In his visit to India earlier this year, the president of Asian Development Bank noted, “The accumulated economic and social costs of power shortages, bad roads, inadequate capacity in ports, poor sanitation facilities and unreliable communication systems in India are huge. By adding significantly to the cost of doing business, infrastructure bottlenecks also deter foreign and private investors, and further constrain the process of growth.”
There is now a broad consensus that the current growth momentum of the economy cannot be sustained unless the bottlenecks created by the infrastructure deficiencies are swiftly and adequately addressed. Further, a view is gaining ground that deficiencies in infrastructure are hurting the economic variables the most. Nevertheless, an appraisal of the infrastructure developments so far brings to light several issues that are far from being addressed.
The dramatic growth of the Indian telecom sector is best manifested in the improvement in coverage. The cellular subscriber base, for example, grew by 72% YoY in FY06 and reached a figure of 90 m at the end of this fiscal. Also, the tele-density in India has risen from 2.8 in FY00 to 12.7 in FY06 (Source: IDFC Annual Report). In fact, the performance of the Indian telecom sector is better than China (which launched its commercial mobile services 7 years ahead of India). The dramatic rise in tele-density has been possible mainly because of decline in tariff, which in turn has resulted from rising competition. It must, however, be noted that despite a rapid growth in subscriber base, the tele-density in India continues to be low by international standards, even in comparison to some developing nations. In financing such growth in tele-density, Foreign Direct Investment (FDI) would have to play a much larger role than in the past. With the exception of the lone example of Vodafone acquiring a 10% stake in Bharti, one cannot cite any other major FDI in telecom being routed into the country. Structural bottlenecks with respect to regulatory issues, penetration and revenue sharing still exist and act as impediments for such investments.
The turnaround that was seen during FY04, following the enactment of the Electricity Act 2003, has been shaky. During FY05, power generation grew by barely 4.7% YoY. Capacity addition during the year 2005 (5,177 MW) was also below targets. It is almost evident that even the revised (lower) Tenth Plan (2002-2007) capacity addition target of 36,956 MW would not be achieved. In addition to the traditional factors afflicting the sector, non-availability of the desired level of coal has emerged as a matter of concern (see table). To give a major boost to power generation, the government has taken the initiative of development of large sized Ultra Mega Power Projects (4,000 MW each) at coal pitheads and coastal locations to reap economies of scale. While this will take several years to fructify, in the interim, commercial establishments will have to endure power shortages.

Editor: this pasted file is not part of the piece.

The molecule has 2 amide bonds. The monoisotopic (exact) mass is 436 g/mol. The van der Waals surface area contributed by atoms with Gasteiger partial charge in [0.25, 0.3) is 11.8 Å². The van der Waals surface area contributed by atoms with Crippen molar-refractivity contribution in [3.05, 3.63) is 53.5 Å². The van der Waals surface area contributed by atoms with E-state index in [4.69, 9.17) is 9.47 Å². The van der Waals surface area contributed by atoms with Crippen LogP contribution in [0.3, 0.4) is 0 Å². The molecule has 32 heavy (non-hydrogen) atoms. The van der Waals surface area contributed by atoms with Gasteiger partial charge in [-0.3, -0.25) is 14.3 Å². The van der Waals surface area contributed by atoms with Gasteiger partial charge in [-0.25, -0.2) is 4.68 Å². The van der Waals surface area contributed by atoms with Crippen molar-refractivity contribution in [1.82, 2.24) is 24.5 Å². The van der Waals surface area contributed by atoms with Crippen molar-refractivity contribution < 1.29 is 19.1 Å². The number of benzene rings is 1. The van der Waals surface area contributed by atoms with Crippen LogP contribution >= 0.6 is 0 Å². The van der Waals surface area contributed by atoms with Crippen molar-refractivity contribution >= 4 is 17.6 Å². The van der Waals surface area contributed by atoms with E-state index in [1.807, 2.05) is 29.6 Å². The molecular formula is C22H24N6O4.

During 2005, domestic and international passenger traffic grew by 24% YoY and 18% YoY respectively. This growth, among the highest in the world, has been possible partly because of the policy initiatives facilitating the entry of low-cost carriers (LCCs). LCCs have stimulated passenger traffic demand to such an extent that they have begun to impose discipline and induce efficiency in other modes of transport such as the Railways. Furthermore, to ease the peak period shortage of seats, an ‘open sky’ policy was adopted for a limited period (December 1, 2005 to January 31, 2006), under which designated foreign airlines were allowed unlimited number of services to the available points of call. However, inadequate air transit facilities (example, runways) and poor quality of airport infrastructure, limit the growth prospects of the aviation sector.
The Government recently approved the much-awaited new SEZs law. The new law is intended to provide a uniform SEZ policy regime and covers all aspects of establishment and operation in a comprehensive manner under a single legislation. The new law offers not only expanded fiscal benefits, but also a single window clearance relating to FDI, procurement of goods and services from domestic tariff area. While these provisions have elicited strong investor response (involving a total investment of about Rs 1,000 bn), red-tapism with respect to the allotment of land for the SEZs may once again dissuade the prospective investors.
PPP showing promise…
While traditionally the public sector has been the dominant provider of infrastructure services, the focus in recent years has been shifting to private concerns and the Government has been progressively taking the role of a facilitator. Public Private Partnerships (PPP) are moving to the center-stage with the government exchequers falling short of the requisite funds. Nevertheless, one can only hope that better availability of capital will strengthen the Government’s resolve to address the infrastructure bottlenecks and create a wider socio-economic consensus in its favour.